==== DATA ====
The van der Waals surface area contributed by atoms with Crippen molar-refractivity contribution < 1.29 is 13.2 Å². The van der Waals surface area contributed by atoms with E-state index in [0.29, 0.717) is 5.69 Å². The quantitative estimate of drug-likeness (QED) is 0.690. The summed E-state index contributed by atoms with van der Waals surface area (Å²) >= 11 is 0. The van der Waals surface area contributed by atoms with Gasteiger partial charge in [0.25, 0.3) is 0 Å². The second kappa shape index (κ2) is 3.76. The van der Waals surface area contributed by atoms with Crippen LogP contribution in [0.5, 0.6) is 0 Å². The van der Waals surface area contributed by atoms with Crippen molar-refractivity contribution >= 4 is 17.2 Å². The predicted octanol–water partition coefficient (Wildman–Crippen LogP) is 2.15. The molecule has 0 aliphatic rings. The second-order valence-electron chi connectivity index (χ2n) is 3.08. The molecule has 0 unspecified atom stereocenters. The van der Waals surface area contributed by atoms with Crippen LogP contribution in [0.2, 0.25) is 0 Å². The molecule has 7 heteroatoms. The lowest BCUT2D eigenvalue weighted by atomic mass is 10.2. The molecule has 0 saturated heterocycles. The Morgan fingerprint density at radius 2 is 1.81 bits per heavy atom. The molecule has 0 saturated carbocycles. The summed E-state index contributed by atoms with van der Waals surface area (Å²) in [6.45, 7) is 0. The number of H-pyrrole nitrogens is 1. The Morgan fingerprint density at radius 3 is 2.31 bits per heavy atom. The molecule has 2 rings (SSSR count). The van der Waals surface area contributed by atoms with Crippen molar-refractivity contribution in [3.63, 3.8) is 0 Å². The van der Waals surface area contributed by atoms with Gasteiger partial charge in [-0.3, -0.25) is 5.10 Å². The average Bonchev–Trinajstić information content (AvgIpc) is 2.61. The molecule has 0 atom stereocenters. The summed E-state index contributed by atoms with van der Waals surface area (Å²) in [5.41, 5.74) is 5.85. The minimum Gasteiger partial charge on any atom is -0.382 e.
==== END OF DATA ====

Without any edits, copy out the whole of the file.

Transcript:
The van der Waals surface area contributed by atoms with Crippen molar-refractivity contribution < 1.29 is 13.2 Å². The van der Waals surface area contributed by atoms with E-state index in [0.29, 0.717) is 5.69 Å². The quantitative estimate of drug-likeness (QED) is 0.690. The summed E-state index contributed by atoms with van der Waals surface area (Å²) >= 11 is 0. The van der Waals surface area contributed by atoms with Gasteiger partial charge in [0.25, 0.3) is 0 Å². The second kappa shape index (κ2) is 3.76. The van der Waals surface area contributed by atoms with Crippen LogP contribution in [0.5, 0.6) is 0 Å². The van der Waals surface area contributed by atoms with Crippen molar-refractivity contribution >= 4 is 17.2 Å². The predicted octanol–water partition coefficient (Wildman–Crippen LogP) is 2.15. The molecule has 0 aliphatic rings. The second-order valence-electron chi connectivity index (χ2n) is 3.08. The molecule has 0 unspecified atom stereocenters. The van der Waals surface area contributed by atoms with Crippen LogP contribution in [0.2, 0.25) is 0 Å². The molecule has 7 heteroatoms. The lowest BCUT2D eigenvalue weighted by atomic mass is 10.2. The molecule has 0 saturated heterocycles. The Morgan fingerprint density at radius 2 is 1.81 bits per heavy atom. The molecule has 0 saturated carbocycles. The summed E-state index contributed by atoms with van der Waals surface area (Å²) in [6.45, 7) is 0. The number of H-pyrrole nitrogens is 1. The Morgan fingerprint density at radius 3 is 2.31 bits per heavy atom. The molecule has 2 rings (SSSR count). The van der Waals surface area contributed by atoms with Crippen molar-refractivity contribution in [3.63, 3.8) is 0 Å². The van der Waals surface area contributed by atoms with Gasteiger partial charge in [-0.3, -0.25) is 5.10 Å². The average Bonchev–Trinajstić information content (AvgIpc) is 2.61. The molecule has 0 atom stereocenters. The summed E-state index contributed by atoms with van der Waals surface area (Å²) in [5.41, 5.74) is 5.85. The minimum Gasteiger partial charge on any atom is -0.382 e.